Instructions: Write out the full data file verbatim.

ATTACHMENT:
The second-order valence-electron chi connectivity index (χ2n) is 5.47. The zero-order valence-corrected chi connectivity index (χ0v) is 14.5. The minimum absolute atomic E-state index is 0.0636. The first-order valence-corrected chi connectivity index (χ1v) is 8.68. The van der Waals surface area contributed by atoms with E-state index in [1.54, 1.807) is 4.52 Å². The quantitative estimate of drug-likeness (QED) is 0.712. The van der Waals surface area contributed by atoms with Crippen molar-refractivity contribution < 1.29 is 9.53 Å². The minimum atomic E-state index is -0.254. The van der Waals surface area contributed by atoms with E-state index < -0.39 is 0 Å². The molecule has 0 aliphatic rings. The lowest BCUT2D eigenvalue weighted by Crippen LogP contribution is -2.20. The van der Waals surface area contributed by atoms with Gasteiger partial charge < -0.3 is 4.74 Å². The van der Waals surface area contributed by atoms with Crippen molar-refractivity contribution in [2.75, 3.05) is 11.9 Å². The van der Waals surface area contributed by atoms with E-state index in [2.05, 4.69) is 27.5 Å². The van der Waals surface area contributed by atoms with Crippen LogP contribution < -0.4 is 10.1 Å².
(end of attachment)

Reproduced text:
The second-order valence-electron chi connectivity index (χ2n) is 5.47. The zero-order valence-corrected chi connectivity index (χ0v) is 14.5. The minimum absolute atomic E-state index is 0.0636. The first-order valence-corrected chi connectivity index (χ1v) is 8.68. The van der Waals surface area contributed by atoms with E-state index in [1.54, 1.807) is 4.52 Å². The quantitative estimate of drug-likeness (QED) is 0.712. The van der Waals surface area contributed by atoms with Crippen molar-refractivity contribution < 1.29 is 9.53 Å². The minimum atomic E-state index is -0.254. The van der Waals surface area contributed by atoms with E-state index < -0.39 is 0 Å². The molecule has 0 aliphatic rings. The lowest BCUT2D eigenvalue weighted by Crippen LogP contribution is -2.20. The van der Waals surface area contributed by atoms with Gasteiger partial charge < -0.3 is 4.74 Å². The van der Waals surface area contributed by atoms with Crippen molar-refractivity contribution in [2.75, 3.05) is 11.9 Å². The van der Waals surface area contributed by atoms with E-state index in [2.05, 4.69) is 27.5 Å². The van der Waals surface area contributed by atoms with Crippen LogP contribution < -0.4 is 10.1 Å².